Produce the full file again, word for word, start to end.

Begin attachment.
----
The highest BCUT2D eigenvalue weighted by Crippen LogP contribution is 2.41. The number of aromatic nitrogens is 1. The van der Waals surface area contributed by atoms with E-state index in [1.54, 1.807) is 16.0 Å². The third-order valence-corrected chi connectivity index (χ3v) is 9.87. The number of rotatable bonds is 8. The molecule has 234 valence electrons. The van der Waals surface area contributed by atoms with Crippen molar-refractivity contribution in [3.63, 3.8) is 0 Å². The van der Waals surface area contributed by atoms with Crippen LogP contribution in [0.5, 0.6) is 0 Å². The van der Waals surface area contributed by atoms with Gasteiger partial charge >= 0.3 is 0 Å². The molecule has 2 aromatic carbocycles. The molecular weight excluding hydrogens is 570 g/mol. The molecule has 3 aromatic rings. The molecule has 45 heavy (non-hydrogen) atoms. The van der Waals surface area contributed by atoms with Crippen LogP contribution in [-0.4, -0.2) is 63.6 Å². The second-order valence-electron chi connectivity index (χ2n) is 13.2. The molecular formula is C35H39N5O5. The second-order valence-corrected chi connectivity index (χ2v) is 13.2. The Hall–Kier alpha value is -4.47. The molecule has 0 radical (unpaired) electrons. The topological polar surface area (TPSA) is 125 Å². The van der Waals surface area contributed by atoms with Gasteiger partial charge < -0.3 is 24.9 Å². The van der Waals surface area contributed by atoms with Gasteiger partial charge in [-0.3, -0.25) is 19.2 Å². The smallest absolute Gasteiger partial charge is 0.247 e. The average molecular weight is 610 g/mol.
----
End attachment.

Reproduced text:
The highest BCUT2D eigenvalue weighted by Crippen LogP contribution is 2.41. The number of aromatic nitrogens is 1. The van der Waals surface area contributed by atoms with E-state index in [1.54, 1.807) is 16.0 Å². The third-order valence-corrected chi connectivity index (χ3v) is 9.87. The number of rotatable bonds is 8. The molecule has 234 valence electrons. The van der Waals surface area contributed by atoms with Crippen molar-refractivity contribution in [3.63, 3.8) is 0 Å². The van der Waals surface area contributed by atoms with Crippen LogP contribution in [0.5, 0.6) is 0 Å². The van der Waals surface area contributed by atoms with Gasteiger partial charge >= 0.3 is 0 Å². The molecule has 2 aromatic carbocycles. The molecular weight excluding hydrogens is 570 g/mol. The molecule has 3 aromatic rings. The molecule has 45 heavy (non-hydrogen) atoms. The van der Waals surface area contributed by atoms with Crippen LogP contribution in [-0.4, -0.2) is 63.6 Å². The second-order valence-electron chi connectivity index (χ2n) is 13.2. The molecular formula is C35H39N5O5. The second-order valence-corrected chi connectivity index (χ2v) is 13.2. The Hall–Kier alpha value is -4.47. The molecule has 0 radical (unpaired) electrons. The topological polar surface area (TPSA) is 125 Å². The van der Waals surface area contributed by atoms with Gasteiger partial charge < -0.3 is 24.9 Å². The van der Waals surface area contributed by atoms with Gasteiger partial charge in [-0.3, -0.25) is 19.2 Å². The smallest absolute Gasteiger partial charge is 0.247 e. The average molecular weight is 610 g/mol.